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In a special election for a seat on the Williamsburg-James City County School Board, Lisa Ownby defeated Dot Matthews.
“I’m so excited and I’m eager to get to work tomorrow on the school board,” Ownby said Tuesday. “I’m particularly interested in school equity, teacher compensation, the achievement gap and transparency.”
The candidates had vied for the slot vacated by former board member Joe Fuentes, the Powhatan district representative, who resigned on Jan.15, 2016.
Ownby (I) is the director of operations at Landtech Resources Inc. She is a mother of four children, three of whom are current WJCC students.
She has professional experience in advocacy, policy, disability and project management, according to the Ownby for WJCC School Board Facebook page.
In an interview Tuesday evening, she pointed to her 25-year residence in the area, her status as a WJCC schools parent and her background in special education.
“And I think those things resonated with voters,” she said.
Matthews (I) is an attorney with experience as a utility and legal analyst who reviews corporate finances and provides advice on the company’s health, according to the Dot Matthews for WJCC School Board Facebook page.
Neither candidate amassed a large campaign war chest.
Ownby raised $50, while as of Oct. 24, Matthews’s campaign had not filed any financial reports for any dollar amount with the state, according to the Virginia Public Access Project.
The candidates did offer different takes on the issues, including the search for new a WJCC school superintendent.
During a debate last month, Matthews said she had a preference for a superintendent who would remain in the area and provide continuity.
Ownby appeared to agree with Matthews, but stressed the importance of having a full-time superintendent. “In the last five years we had a superintendent who did some wonderful things, but he also spent a lot of time on the road, and wrote his books, and promoted his own self-interest,” she said.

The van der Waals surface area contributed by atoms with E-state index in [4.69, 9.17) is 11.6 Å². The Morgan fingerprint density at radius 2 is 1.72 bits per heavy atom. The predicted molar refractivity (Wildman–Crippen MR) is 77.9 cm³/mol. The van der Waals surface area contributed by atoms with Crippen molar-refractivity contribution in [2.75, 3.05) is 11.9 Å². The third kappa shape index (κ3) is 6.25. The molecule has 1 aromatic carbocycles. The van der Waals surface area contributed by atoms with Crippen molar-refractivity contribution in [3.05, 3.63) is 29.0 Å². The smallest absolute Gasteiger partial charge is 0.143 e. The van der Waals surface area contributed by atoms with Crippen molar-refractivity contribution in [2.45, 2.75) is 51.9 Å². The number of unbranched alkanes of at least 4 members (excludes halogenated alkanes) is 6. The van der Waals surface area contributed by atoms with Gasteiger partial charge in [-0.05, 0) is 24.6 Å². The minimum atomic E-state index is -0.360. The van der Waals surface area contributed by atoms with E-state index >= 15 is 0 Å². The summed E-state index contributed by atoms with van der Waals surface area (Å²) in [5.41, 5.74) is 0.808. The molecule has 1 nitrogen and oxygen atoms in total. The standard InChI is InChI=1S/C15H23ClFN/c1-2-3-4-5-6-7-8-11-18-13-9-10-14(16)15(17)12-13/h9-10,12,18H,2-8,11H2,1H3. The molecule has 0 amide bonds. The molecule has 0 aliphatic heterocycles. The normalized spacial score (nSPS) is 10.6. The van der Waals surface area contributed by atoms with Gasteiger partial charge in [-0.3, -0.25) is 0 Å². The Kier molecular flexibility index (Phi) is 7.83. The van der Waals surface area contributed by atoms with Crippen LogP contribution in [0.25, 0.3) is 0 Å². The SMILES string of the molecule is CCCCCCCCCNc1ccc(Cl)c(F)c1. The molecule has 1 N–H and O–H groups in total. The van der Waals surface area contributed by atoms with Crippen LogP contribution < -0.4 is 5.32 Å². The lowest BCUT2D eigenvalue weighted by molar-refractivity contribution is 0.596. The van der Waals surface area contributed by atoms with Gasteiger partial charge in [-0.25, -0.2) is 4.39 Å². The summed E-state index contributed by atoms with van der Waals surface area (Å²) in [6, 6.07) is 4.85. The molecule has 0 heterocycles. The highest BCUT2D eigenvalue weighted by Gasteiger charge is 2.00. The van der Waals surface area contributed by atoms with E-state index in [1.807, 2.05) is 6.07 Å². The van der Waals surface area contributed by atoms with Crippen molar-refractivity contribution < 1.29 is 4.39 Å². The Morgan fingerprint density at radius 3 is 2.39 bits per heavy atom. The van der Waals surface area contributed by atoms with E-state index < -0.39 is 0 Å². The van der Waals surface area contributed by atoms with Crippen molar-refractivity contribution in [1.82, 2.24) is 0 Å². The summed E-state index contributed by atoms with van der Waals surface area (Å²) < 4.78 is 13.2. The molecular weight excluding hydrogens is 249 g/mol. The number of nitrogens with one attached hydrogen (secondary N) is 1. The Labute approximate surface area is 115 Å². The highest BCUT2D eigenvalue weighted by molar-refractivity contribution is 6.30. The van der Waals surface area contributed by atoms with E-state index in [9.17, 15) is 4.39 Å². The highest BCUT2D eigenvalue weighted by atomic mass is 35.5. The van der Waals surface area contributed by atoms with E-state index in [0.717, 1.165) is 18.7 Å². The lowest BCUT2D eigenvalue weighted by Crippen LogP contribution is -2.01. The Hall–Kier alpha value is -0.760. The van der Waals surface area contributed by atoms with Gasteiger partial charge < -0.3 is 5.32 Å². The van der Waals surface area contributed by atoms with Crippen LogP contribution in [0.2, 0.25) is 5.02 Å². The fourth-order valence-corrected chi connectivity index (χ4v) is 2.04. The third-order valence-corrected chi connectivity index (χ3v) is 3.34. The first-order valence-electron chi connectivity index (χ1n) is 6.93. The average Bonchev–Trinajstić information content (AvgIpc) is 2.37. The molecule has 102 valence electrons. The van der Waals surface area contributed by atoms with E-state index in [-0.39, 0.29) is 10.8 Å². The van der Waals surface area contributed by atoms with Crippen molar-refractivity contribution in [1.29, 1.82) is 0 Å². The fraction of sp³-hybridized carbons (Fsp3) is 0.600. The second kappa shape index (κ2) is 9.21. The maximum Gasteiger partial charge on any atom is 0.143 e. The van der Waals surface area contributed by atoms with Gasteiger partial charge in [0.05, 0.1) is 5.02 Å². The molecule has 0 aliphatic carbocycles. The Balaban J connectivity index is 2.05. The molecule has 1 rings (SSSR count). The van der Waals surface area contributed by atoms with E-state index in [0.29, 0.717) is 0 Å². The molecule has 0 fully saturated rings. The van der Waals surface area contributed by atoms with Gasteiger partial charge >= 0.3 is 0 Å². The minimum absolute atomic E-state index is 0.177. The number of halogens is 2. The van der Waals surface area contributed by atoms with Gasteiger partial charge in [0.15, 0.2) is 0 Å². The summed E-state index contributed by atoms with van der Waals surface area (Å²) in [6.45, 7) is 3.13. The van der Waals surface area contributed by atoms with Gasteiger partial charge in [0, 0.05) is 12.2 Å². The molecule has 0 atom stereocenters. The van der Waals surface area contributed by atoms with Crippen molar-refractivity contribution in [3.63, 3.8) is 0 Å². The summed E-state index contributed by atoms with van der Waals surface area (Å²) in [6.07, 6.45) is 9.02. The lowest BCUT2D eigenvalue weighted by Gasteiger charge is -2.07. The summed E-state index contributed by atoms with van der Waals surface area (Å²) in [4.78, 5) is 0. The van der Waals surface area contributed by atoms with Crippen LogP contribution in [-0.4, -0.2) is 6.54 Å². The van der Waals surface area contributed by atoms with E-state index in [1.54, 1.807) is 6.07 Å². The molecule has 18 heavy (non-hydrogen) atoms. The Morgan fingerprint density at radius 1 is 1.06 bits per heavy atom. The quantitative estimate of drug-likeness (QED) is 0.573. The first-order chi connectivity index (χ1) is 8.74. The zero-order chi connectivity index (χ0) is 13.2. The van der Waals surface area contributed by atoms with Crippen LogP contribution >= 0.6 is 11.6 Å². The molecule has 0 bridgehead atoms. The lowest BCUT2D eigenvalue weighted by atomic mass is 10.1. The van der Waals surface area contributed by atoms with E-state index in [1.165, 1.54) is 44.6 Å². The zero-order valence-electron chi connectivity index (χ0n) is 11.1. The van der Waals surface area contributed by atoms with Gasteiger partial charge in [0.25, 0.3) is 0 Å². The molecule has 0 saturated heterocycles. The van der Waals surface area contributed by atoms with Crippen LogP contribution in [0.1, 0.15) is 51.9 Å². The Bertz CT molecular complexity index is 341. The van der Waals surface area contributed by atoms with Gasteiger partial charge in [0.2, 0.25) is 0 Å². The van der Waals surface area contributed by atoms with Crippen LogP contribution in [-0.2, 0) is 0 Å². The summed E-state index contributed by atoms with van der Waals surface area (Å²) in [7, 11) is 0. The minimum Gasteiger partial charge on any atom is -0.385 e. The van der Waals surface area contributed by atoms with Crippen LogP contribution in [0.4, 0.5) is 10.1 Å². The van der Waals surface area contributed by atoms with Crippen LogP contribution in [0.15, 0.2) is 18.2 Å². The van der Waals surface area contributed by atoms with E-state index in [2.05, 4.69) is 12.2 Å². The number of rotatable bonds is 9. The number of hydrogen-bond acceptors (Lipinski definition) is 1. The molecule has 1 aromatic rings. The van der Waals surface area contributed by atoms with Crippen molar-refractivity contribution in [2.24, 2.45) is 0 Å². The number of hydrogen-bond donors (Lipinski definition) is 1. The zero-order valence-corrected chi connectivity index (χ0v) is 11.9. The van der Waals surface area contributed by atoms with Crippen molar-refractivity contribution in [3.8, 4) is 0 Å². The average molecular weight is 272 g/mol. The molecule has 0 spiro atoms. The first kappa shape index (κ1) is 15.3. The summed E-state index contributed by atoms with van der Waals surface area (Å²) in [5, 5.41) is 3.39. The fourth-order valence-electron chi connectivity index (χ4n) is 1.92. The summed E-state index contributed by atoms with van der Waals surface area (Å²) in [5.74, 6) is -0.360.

The candidates also had divergent insights about how to educate students for the future.
For Matthews, it was about access to basic technology.
“I define 21st-century learning as being able to use all of the tools that are now available that weren’t available when I was in high school,” Matthews said. “We didn’t have computers in high school.”
For Ownby, it was about contemplating the unknown.
“I think 21st-century learning is about preparing our students for the workforce and work in jobs we can’t even envision today,” Ownby said.
Block-style scheduling, a high school scheduling device that focuses on lengthening class periods and reducing class frequency, also revealed a split between the candidates.
“I’m not crazy about it, but I could be convinced by people who know more than I do,” Matthews said. “I think it limits the amount of time that the students are actually learning.”
Ownby, however, drew on her insights as a parent to take a more positive view of the practice.
“I think what we have at WJCC, we have the hybrid-block and as a parent having graduated a student and having a tenth-grader right now, I think that it works, because it allows you some flexibility,” Ownby said.
All election results are considered unofficial until a formal results review is completed and all provisional ballots are counted.
Past coverage of the candidates can be found here.